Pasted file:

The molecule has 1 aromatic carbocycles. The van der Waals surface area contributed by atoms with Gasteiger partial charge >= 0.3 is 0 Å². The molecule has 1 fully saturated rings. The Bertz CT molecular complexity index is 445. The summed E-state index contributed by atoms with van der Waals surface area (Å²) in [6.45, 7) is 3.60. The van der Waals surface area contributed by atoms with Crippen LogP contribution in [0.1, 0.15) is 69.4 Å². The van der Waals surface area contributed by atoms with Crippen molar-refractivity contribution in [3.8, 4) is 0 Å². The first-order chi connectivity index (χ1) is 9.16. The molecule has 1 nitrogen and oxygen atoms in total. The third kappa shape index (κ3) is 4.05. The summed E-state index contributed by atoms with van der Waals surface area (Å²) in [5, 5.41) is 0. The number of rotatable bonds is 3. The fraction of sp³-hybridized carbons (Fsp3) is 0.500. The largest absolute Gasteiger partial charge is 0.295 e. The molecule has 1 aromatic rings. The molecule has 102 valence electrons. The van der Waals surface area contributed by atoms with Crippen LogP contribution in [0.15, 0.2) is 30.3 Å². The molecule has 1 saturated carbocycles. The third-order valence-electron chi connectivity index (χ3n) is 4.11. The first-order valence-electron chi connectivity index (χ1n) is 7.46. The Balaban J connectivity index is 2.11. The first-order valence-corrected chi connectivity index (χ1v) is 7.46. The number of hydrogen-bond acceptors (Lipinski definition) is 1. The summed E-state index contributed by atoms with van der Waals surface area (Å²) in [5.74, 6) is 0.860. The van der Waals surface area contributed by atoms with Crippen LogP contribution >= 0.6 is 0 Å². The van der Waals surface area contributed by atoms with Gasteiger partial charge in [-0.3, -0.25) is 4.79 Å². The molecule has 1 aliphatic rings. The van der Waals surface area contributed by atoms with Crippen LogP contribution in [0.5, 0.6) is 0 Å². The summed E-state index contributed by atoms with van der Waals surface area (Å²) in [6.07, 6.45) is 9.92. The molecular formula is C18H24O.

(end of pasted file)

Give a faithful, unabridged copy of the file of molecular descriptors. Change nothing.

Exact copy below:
The molecule has 1 aromatic carbocycles. The van der Waals surface area contributed by atoms with Gasteiger partial charge >= 0.3 is 0 Å². The molecule has 1 fully saturated rings. The Bertz CT molecular complexity index is 445. The summed E-state index contributed by atoms with van der Waals surface area (Å²) in [6.45, 7) is 3.60. The van der Waals surface area contributed by atoms with Crippen LogP contribution in [0.1, 0.15) is 69.4 Å². The van der Waals surface area contributed by atoms with Crippen molar-refractivity contribution in [3.8, 4) is 0 Å². The first-order chi connectivity index (χ1) is 9.16. The molecule has 1 nitrogen and oxygen atoms in total. The third kappa shape index (κ3) is 4.05. The summed E-state index contributed by atoms with van der Waals surface area (Å²) in [5, 5.41) is 0. The number of rotatable bonds is 3. The fraction of sp³-hybridized carbons (Fsp3) is 0.500. The largest absolute Gasteiger partial charge is 0.295 e. The molecule has 1 aromatic rings. The molecule has 102 valence electrons. The van der Waals surface area contributed by atoms with Crippen LogP contribution in [0.15, 0.2) is 30.3 Å². The molecule has 1 saturated carbocycles. The third-order valence-electron chi connectivity index (χ3n) is 4.11. The first-order valence-electron chi connectivity index (χ1n) is 7.46. The Balaban J connectivity index is 2.11. The first-order valence-corrected chi connectivity index (χ1v) is 7.46. The number of hydrogen-bond acceptors (Lipinski definition) is 1. The summed E-state index contributed by atoms with van der Waals surface area (Å²) in [5.74, 6) is 0.860. The van der Waals surface area contributed by atoms with Crippen LogP contribution >= 0.6 is 0 Å². The van der Waals surface area contributed by atoms with Gasteiger partial charge in [-0.3, -0.25) is 4.79 Å². The molecule has 1 aliphatic rings. The van der Waals surface area contributed by atoms with Crippen LogP contribution in [0.5, 0.6) is 0 Å². The summed E-state index contributed by atoms with van der Waals surface area (Å²) in [6.07, 6.45) is 9.92. The molecular formula is C18H24O.